I’ve said this before many times: all dogs are reactive – to something. This is the nature of a dog.
Most dog breeds were bred to alert humans to strange things in the environment. It can often make it difficult to do anything with a dog who is reactive, especially when it seems your enjoyment of the activity is being affected.
Why Is Camping A Problem For Reactive Dogs?
Camping (or even just parking in a lot while waiting for something), sets up a unique situation – you are creating a kind of home base when you create a campsite. Dogs are naturally predisposed to warn their humans if anything approaches the home. A campsite is the home.
The same thing happens when you park somewhere in a vehicle, as in a travel van or car. The vehicle becomes a home base and your dog is protecting it. There is nothing inherently wrong with this, except that it can be annoying and potentially dangerous for your dog if he climbs over things inside to bark at something outside.
This is where some training can definitely make a difference.
What Can You Do To Help Your Dog?
The following information is what I did to reduce my dog’s reactivity to people walking by our camper van. This does not include dogs outside the van yet because we are still working on that. When I feel we are successful with that to the degree that I want to be, I will discuss it in a separate post.
I also don’t need harp on this point, but if your dog has aggression issues with people or anything else you need to consult a professional training instructor who does not use corrections or physical punishment to train to help you with your dog. Again, using corrections to train a dog simply compels the dog to stop using barking or growling to tell you that something is worrisome to him and becomes more likely to bite first and ask questions later in a reactive situation. This could include biting you or other members of your family.
The info in this article is for people with dogs who are reactive but have never shown aggression to people, are normally friendly, but reactive in certain situations – which as I have said before can be any dog.
How to start
To train your dog to be less reactive I use really good food rewards. This is a must.
In order to change your dog’s behaviour in your vehicle, you need to change your dog’s emotions surrounding being there and who and what goes by. You do this by using your dog’s favourite foods. My dogs like cooked meats like liver and chicken and also cheese. JoJo likes bananas. The training associates eating something the dog loves with the dog seeing his trigger. The premise is that the dog’s emotional state will modify so that the trigger no longer causes an outburst of stress from the dog.
Set up some training situations
You will need to go to some places in advance of camping to train your dog. This is in preparation for a more stressful time when you will not have time or desire to train your dog. You want to get this work done BEFORE you go travelling anywhere.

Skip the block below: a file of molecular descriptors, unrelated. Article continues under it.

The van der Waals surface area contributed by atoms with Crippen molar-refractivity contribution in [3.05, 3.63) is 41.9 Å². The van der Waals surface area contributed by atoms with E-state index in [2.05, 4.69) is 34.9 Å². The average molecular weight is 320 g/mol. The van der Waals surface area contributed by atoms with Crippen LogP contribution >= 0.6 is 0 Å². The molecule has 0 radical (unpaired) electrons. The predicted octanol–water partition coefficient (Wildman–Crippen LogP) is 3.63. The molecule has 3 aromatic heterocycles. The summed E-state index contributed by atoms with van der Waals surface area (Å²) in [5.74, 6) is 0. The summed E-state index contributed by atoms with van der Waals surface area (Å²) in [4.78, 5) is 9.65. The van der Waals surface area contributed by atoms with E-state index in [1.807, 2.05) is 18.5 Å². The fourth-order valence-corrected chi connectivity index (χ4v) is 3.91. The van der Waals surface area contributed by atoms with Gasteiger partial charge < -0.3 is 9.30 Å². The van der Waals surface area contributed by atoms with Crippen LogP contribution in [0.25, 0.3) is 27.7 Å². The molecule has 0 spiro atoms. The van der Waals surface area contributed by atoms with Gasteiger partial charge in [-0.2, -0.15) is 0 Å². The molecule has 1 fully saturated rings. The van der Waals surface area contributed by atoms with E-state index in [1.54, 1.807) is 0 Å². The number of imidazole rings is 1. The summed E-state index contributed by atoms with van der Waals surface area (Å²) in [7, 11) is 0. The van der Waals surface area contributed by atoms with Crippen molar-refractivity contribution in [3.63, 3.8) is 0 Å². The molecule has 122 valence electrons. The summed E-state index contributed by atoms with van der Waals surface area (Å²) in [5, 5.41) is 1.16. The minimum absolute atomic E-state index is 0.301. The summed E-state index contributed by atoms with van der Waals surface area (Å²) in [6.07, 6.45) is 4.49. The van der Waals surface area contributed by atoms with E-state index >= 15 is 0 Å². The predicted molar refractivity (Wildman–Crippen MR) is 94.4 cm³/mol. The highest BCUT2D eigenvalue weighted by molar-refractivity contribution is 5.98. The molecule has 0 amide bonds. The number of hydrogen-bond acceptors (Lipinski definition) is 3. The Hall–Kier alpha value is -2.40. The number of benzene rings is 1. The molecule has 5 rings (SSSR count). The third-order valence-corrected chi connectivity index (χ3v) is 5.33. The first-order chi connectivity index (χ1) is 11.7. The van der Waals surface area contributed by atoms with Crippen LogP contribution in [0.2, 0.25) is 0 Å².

I really like store parking lots. There are usually certain times of the day in which there are more or fewer cars and people there. You are able to pick the best time to work there with your dog based on the amount of activity.
I started working with Ira with very few cars and people around and at a fair distance away from his reactivity triggers (walking people). I also did work at home before we even started training in public. We mostly did window reactivity training. Ira is also reactive to people walking outside our house. That was the best place to start this training.
The process is the same. I showed him the food rewards and while the trigger (a person walking) was quite a ways away from our window, I started rewarding Ira continuously while he was looking at the trigger. If the trigger disappeared, I stopped feeding.
This worked amazingly well. See the video below for some of the results.
After we had done some of this training, I started doing the same thing in the van. The only major difference between the house and the van is the small area in which to work. The van is more difficult to maneuver in and sometimes I had to toss the food to Ira from the front seat depending on what was in the van at the time. Sometimes I was able to sit in the back with him.
After a few sessions on different trips into the city, Ira was able to watch people walk by the van without reacting. If you live in an area with more people you will be able to do more sessions without much trouble. We have to drive in to the city to access appropriate parking lots.
Other than that issue, the training was very effective with people moving outside the van. We will be working on dogs next but that work will have to wait until the summer when we will be getting out to dog shows.
Reactivity causes stress to us dog humans but I still want Ira to bark if he feels there is something wrong or someone approaching that I didn’t see. However, I don’t want him to bark continuously or go nuts just because someone is walking near the van. This training has made him more calm and able to determine what to bark at and with how much intensity. This is also part of his inborn tendency – to bark at what he feels is a threat, being a livestock guardian dog. Other breeds of dog will not necessarily do this.
Once your dog has mastered the art of being calm in the parking lot, the camping spot training can begin. There will be some challenges and some successes, but consistency is the most important thing when trying to modify a dog’s behaviour.
As camping season progresses, we will be doing more training in camping situations and I will report back on our results.
But by doing this training, I am modifying his reactions somewhat so that we can handle participating in society without a great amount of stress that might come from this breed’s normal behaviour.
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